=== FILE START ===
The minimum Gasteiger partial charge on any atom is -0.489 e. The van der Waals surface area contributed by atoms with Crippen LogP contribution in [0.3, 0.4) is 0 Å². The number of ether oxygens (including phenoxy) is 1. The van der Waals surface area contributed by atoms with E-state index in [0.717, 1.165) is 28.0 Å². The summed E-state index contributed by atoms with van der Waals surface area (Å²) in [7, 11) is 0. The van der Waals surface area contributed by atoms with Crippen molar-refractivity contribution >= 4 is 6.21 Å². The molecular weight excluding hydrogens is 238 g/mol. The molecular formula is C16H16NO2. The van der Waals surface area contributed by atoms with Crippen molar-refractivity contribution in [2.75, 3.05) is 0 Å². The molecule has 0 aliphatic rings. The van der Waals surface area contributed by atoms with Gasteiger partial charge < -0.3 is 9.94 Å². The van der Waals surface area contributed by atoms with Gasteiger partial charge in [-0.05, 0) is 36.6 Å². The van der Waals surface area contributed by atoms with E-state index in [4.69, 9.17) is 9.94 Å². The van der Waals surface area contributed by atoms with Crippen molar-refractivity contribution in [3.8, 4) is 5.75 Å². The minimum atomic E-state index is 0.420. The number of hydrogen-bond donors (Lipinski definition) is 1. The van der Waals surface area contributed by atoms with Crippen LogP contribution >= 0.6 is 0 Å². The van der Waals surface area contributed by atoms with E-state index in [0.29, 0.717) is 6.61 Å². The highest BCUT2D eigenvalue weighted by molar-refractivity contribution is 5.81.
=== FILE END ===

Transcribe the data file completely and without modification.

The minimum Gasteiger partial charge on any atom is -0.489 e. The van der Waals surface area contributed by atoms with Crippen LogP contribution in [0.3, 0.4) is 0 Å². The number of ether oxygens (including phenoxy) is 1. The van der Waals surface area contributed by atoms with E-state index in [0.717, 1.165) is 28.0 Å². The summed E-state index contributed by atoms with van der Waals surface area (Å²) in [7, 11) is 0. The van der Waals surface area contributed by atoms with Crippen molar-refractivity contribution >= 4 is 6.21 Å². The molecular weight excluding hydrogens is 238 g/mol. The molecular formula is C16H16NO2. The van der Waals surface area contributed by atoms with Crippen molar-refractivity contribution in [2.75, 3.05) is 0 Å². The molecule has 0 aliphatic rings. The van der Waals surface area contributed by atoms with Gasteiger partial charge < -0.3 is 9.94 Å². The van der Waals surface area contributed by atoms with Gasteiger partial charge in [-0.05, 0) is 36.6 Å². The van der Waals surface area contributed by atoms with E-state index in [4.69, 9.17) is 9.94 Å². The van der Waals surface area contributed by atoms with Crippen molar-refractivity contribution in [3.8, 4) is 5.75 Å². The minimum atomic E-state index is 0.420. The number of hydrogen-bond donors (Lipinski definition) is 1. The van der Waals surface area contributed by atoms with Crippen LogP contribution >= 0.6 is 0 Å². The van der Waals surface area contributed by atoms with E-state index in [0.29, 0.717) is 6.61 Å². The highest BCUT2D eigenvalue weighted by molar-refractivity contribution is 5.81.